After a visit to Brazil in early August 1958, Secretary Dulles became convinced that it was necessary for political reasons to take a regional approach to the problem of providing financial support for Latin American development. On August 12, Under Secretary of State for Economic Affairs Douglas Dillon announced that the United States was prepared to consider the establishment of an inter-American development institution. (ETA–8) After several months of discussions, a U.S. proposal was put forward for an inter-American bank. To ensure that the bank would be financially sound but at the same time fulfill the function of providing funds for economic development, it was determined that the bank would make both hard and soft loans but keep the two operations entirely separate. (ETA–8 through 15) Formal negotiations began in January 1959. At the outset, the United States proposed total initial resources of $850 million for the bank, while Brazil called for $5 billion, but a compromise was reached on $1 billion with provision for a future increase to $1.5 billion. (ETA–20, 21) An agreement establishing the Inter-American Development Bank was signed on April 8, 1959. (ETA–24)

Special Fund for Inter-American Social Development

By mid-1960, however, before the bank could begin operations, U.S. policymakers were concluding that more must be done to increase the flow of development capital to Latin America. (ETA–31, 32) The leftward trend of Fidel Castro’s government in Cuba reinforced this conclusion. At an NSC meeting on June 30, President Eisenhower expressed concern about social unrest and instability in Latin America [Page 221] and urged consideration of possible policy changes. Assistant Secretary of State for Policy Planning Gerard C. Smith responded with a July 5 memorandum to Dillon proposing an initiative to provide funds for social programs in the region in order to support moderate political leaders and lessen adverse reaction “if we are forced to move against Castro.” (ETA–33) In a July 11 statement, Eisenhower affirmed U.S. sympathy with Latin American aspirations for social and economic progress and declared his intention to seek funds from Congress to assist the countries of Latin America to develop their nations and achieve better lives. (ETA–38)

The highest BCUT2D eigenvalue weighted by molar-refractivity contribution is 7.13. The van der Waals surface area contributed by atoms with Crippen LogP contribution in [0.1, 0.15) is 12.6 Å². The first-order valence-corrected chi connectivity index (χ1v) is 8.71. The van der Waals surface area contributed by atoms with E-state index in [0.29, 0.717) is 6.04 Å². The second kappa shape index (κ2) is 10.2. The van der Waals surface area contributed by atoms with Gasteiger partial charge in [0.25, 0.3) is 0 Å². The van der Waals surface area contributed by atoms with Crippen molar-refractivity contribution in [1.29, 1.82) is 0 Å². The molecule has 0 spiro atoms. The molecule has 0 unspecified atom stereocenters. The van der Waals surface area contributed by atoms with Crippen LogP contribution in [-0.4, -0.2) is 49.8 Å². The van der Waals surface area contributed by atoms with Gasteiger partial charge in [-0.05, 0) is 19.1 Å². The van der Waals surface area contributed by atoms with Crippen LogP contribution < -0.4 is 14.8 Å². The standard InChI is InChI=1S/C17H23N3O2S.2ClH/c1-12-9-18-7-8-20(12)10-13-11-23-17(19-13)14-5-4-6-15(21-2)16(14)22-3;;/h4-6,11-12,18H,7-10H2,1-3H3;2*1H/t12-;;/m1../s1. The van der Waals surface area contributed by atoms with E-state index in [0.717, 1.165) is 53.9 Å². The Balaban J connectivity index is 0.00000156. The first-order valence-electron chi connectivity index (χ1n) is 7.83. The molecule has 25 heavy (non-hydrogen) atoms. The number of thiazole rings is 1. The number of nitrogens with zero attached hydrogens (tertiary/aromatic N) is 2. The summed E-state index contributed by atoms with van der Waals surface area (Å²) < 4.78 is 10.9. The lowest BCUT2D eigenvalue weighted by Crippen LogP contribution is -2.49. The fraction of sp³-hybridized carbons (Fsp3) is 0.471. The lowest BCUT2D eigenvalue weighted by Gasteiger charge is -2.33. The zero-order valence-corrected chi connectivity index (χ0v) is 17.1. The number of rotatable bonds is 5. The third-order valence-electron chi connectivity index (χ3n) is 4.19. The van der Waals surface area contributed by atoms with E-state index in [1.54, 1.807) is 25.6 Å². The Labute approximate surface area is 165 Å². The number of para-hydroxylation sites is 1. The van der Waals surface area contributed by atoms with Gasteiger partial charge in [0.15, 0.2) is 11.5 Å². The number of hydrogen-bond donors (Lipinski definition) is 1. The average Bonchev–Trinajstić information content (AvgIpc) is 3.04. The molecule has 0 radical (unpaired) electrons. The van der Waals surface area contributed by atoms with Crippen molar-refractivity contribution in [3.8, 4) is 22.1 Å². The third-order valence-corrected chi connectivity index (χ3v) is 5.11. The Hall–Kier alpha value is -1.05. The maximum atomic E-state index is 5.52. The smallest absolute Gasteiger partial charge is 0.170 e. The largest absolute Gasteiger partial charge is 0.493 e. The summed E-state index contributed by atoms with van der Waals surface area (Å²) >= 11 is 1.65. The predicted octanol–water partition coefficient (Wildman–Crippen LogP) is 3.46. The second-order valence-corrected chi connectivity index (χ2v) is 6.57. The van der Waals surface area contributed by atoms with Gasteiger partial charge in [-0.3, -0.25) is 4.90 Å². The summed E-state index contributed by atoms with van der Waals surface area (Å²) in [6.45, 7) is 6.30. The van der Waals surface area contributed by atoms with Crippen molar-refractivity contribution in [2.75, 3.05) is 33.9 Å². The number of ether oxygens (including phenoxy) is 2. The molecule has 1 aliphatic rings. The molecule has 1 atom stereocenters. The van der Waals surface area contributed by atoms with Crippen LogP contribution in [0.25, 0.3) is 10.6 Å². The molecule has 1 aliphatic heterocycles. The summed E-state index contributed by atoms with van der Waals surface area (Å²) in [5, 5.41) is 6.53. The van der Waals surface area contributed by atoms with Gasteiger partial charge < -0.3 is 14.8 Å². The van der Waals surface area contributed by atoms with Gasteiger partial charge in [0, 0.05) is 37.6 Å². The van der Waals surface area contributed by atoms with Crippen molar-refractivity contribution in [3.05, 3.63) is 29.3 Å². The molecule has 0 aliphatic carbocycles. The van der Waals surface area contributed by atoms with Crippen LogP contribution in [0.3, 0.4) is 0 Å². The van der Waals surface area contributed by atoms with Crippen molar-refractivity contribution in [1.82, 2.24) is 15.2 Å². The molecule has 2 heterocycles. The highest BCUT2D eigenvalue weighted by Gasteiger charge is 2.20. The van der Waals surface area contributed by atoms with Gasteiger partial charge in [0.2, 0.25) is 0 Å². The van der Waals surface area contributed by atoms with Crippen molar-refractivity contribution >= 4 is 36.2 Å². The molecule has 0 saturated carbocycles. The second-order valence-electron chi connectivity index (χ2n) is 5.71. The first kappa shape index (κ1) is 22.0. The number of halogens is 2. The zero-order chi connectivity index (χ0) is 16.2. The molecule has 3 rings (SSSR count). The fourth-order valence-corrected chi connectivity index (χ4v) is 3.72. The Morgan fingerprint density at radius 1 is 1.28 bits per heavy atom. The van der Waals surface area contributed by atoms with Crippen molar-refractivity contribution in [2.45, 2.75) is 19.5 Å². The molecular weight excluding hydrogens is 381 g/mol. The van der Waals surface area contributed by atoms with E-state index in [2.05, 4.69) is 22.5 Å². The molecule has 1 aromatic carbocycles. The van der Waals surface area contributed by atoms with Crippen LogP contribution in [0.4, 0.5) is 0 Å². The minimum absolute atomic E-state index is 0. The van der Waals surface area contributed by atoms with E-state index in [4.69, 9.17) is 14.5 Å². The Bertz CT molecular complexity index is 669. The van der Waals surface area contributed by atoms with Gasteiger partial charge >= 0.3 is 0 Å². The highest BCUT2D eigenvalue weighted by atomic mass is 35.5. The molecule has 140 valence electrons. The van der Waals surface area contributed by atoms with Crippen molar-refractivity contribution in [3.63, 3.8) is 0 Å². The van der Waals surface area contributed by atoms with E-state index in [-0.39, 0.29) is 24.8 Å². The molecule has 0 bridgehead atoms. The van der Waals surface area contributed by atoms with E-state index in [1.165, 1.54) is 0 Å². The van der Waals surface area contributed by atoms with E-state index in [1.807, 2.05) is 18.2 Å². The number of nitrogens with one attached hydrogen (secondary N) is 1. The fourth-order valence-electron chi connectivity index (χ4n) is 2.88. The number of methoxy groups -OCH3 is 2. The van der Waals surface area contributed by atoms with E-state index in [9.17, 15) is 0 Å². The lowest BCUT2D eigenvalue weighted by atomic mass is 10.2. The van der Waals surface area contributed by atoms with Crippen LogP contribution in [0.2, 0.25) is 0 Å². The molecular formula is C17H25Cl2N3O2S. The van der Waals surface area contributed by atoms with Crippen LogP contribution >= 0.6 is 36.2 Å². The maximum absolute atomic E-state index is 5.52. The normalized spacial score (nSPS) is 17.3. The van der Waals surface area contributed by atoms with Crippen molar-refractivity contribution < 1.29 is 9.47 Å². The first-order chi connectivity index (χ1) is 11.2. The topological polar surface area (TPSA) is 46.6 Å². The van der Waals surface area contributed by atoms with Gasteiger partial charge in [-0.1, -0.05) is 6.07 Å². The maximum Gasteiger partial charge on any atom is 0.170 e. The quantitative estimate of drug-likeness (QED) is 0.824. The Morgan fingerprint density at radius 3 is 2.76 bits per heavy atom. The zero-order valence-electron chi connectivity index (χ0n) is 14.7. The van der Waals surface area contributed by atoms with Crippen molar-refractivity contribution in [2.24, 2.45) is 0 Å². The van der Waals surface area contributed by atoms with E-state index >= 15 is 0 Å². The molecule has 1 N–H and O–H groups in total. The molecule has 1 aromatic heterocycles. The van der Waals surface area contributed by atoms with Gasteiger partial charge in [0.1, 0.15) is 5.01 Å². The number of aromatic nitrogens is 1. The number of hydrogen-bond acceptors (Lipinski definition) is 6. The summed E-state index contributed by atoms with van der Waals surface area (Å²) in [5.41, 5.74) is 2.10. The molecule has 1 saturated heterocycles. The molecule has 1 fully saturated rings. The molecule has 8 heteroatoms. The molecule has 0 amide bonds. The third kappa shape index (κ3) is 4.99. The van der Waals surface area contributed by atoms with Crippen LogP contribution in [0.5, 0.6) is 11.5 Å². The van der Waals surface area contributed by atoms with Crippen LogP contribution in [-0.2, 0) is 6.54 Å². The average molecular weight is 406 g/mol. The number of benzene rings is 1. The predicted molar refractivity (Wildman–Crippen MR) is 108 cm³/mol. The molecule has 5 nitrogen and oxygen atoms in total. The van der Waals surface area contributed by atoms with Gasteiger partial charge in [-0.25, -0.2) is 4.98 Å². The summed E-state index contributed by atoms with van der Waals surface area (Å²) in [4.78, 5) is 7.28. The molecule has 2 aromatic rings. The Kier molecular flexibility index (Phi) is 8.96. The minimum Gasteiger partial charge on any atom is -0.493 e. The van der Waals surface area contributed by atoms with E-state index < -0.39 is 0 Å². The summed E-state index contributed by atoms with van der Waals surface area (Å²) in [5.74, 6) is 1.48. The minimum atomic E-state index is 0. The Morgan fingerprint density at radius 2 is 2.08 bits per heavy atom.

In an August 1 memorandum to the President, Dillon urged that the United States should “press forward with a broad program for Latin America”. Adequate funds were available for sound economic development projects, he stated, but there was an immediate need for funds for social development projects, such as land settlement, improved land use, pilot and self-help housing, basic community facilities, and vocational training, and if such programs were not initiated promptly, “unrest with violent political consequences is likely in a number of Latin American countries.” He proposed a Special Fund of $600 million (including $100 million in disaster assistance for Chile) to be used exclusively in Latin America to provide grants or loans, primarily through the Inter-American Development Bank. (ETA–44)

In spite of some opposition to the proposal within the administration on budgetary grounds, Eisenhower approved it. In an August 8 message to Congress, he requested an authorization for $600 million, and Congress authorized the money in legislation signed into law on September 8. (ETA–45, 46, 47) Dillon presented a U.S. proposal for an inter-American program for social development at the September meeting in Bogotá of the OAS Special Committee to Study the Formulation of New Measures for Economic Cooperation, or the Committee of 21. The Committee approved the major features of the U.S. proposal with some additions and modifications; it was approved as the Act of Bogotá on September 13, with only Cuba voting against it; the OAS Council approved it on October 11. (ETA–49, 55)